The third tea I try is my favourite of the night: the Balhyocha Noeul from South Korea. With a pleasing chocolate aroma and warm, toasted flavour, it’s no secret that this is a favourite amongst women. Apparently this tea just gets better and better the longer it steeps, and so I have several servings of this tea over the next half hour. It’s absolutely delicious when paired with O5’s Oaxacan hibiscus flowers, cooked with sugar and water on the induction cooker until they’re turned into dried cranberry-like fruits. These flowers, by the way, can also be prepared as a tea.
My next tea is called Golden Curls. Prepared as an iced tea, its delicate flavour reminded me somewhat of jasmine tea with a subtle hint of pumpkin. While looking at the dried tea leaves on the shelf, I understood where it gets its name.
For my final tea of the evening, Pedro asks if I’ve had too much caffeine – it’s late evening after all. When I shake my head no, he says he’s going to prepare a tea he equates to a “Japanese espresso”.
Apparently this tea is rarely consumed in Japan, but given as special occasion gifts. The leaves are not only handpicked, but are sorted by hand to remove all stems. The leaves are then individually rolled up into tiny fragile grass-like slivers which are steeped in a tiny amount of water.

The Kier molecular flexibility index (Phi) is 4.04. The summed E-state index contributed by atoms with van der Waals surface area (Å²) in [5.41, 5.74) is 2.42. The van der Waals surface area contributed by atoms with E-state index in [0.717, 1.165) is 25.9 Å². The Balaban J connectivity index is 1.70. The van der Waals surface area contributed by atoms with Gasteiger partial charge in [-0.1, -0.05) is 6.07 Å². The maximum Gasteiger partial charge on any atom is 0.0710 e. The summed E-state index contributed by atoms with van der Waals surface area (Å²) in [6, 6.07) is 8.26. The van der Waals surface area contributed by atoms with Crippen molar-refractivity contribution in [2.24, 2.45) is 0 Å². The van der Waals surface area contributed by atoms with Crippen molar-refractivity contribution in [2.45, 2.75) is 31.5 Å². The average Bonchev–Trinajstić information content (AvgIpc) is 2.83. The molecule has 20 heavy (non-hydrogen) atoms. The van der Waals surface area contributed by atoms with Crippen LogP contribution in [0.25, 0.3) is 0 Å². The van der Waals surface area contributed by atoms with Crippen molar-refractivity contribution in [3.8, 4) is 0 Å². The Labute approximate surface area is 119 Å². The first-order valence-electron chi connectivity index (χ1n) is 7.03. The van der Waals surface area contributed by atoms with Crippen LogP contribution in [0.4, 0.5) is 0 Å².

This prized delicacy steeps in the pot for a few minutes until the leaves soak up the water, and then the tea is strained out, creating a vibrant green liquid that’s intense with a satisfying pungent earthy flavour, strong with caffeine. The flavour reminds me a little of matcha, but this is much more intense. There’s only a little bit of this tea, and it’s just as well – it’s potent, and it’s almost 10pm!
At the end of my tasting, three hours had passed by without even knowing, and I came away from my experience feeling like I had been at dinner party entertained by a long lost friend. I also learned a lot more about tea than I had before, despite spending a lifetime consuming it. It wasn’t even the physical tea so much as the stories of the people behind it. Who knew that this kind of scene existed on West 4th, or at a tea bar no less? It was certainly the most fun I’ve had at night on West 4th, ever, and I can’t wait to return.